Paul Edwards and Frank Alden Smith, two consultants and MPE experts who've made careers out of training 3000 customers, have taken a non-exclusive license to use HP's MPE and 3000 class materials to expand their training enterprise. More importantly, these experts have taken up the mission of training the 3000 community as HP exits the 3000 education business.
The 3000 NewsWire has done Q&A interviews with both Edwards and Smith, a pair of dedicated advocates for the 3000 platform. (We interviewed Edwards the month before HP's announcement it was leaving the 3000 market; Smith spoke with us in 2004. Both maintain faith in the value proposition of the 3000 as well as its useful future.)
Smith's Alden Research and Paul Edwards & Associates announced the license of the HP materials yesterday. The two companies had worked for four years to convince HP to release its class cirriculum and slide sets while HP continued to reduce its 3000 training options. The two men have been HP contract instructors for nearly a decade and are long time solution and training partners of HP. Their press release issued yesterday reports they "will provide ongoing course material updates, creation of new courses, and delivery of high quality MPE training at specific training facilities or customer sites."
Their companies are maintaining a new Web site www.mpe-education.com, a Web resource where HP will steer all HP education web site visitors searching for MPE training classes.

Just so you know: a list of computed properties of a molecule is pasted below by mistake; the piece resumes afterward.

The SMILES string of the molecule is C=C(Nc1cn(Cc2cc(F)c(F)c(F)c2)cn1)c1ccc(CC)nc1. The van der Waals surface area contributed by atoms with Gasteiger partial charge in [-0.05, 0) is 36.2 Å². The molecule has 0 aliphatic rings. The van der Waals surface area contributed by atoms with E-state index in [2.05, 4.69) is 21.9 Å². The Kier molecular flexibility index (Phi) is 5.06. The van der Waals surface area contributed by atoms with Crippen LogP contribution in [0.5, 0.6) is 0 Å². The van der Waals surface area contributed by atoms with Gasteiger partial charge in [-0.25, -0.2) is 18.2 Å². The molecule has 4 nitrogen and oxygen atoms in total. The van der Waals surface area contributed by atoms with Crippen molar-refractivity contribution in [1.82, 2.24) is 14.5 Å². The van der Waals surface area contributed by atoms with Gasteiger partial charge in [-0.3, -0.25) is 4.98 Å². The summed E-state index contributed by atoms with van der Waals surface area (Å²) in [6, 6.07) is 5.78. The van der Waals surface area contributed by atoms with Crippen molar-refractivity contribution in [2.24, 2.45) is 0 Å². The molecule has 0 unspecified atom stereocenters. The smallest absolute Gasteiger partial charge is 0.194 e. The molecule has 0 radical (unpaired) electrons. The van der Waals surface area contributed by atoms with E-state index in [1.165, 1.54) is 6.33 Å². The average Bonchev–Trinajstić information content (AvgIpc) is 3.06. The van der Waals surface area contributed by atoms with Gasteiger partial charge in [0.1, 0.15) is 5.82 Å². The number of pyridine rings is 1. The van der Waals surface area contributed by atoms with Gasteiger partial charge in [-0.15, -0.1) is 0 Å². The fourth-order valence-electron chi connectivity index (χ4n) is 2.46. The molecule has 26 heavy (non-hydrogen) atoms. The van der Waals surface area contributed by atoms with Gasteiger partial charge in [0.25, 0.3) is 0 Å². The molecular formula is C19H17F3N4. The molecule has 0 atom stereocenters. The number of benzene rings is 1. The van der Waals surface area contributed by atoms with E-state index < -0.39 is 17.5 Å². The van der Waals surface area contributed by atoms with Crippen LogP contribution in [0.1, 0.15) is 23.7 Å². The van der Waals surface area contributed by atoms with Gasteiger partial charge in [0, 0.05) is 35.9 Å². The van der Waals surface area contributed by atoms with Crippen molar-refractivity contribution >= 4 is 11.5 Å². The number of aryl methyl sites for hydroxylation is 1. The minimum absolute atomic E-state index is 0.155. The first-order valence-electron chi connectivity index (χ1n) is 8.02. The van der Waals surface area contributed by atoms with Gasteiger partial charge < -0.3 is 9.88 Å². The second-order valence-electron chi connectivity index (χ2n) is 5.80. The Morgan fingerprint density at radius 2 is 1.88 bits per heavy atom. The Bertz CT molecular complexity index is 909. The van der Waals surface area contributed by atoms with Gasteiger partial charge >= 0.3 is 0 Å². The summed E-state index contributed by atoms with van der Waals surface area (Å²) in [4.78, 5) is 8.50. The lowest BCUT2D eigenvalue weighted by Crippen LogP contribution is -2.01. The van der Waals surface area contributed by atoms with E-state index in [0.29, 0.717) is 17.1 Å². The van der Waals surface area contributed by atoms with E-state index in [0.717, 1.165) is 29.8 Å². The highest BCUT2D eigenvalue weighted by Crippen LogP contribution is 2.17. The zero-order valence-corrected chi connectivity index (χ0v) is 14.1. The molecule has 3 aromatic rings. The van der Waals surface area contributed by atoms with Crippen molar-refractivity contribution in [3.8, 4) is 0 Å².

“By entering into this agreement, HP is showing that they are forward thinking and quick to react to their customer needs by providing the best quality, lowest cost, and most responsive training environment for the user community,” said Smith of Alden Research.
The joint enterprise will offer classes in MPE Fundamentals, MPE System Management, TurboImage and Query, MPE Network Administration, MPE Performance and Tuning, MPE Programming, and VPlus. Some of the class materials are vintage files, delivered on a tape in a format HP once used to make acetate slides, Edwards said. But the slides outline training classes in products which are still in use at 3000 sites — software for which the customer's expertise might have retired or moved on. These sites could need re-training to extend their future using the 3000, training that HP is curtailing.
Edwards, who's also on the OpenMPE board of directors, said the effort to get HP's license for training materials reminds him of OpenMPE's efforts to secure a license to MPE/iX source. "There's a lot of parallels there that I see as a prevalent thing in HP," he said, referring the apparent delays and deliberations from inside the vendor's staff. "This whole four-year process, which is what it took to get this, has a lot of parallels with OpenMPE's acquistion of MPE we've been trying to accomplish with HP."
We reported last week that Edwards has also started an investigation along with HP on re-starting the MPE/iX Certification program — which proves that a 3000 manager has learned the key MPE/iX skills.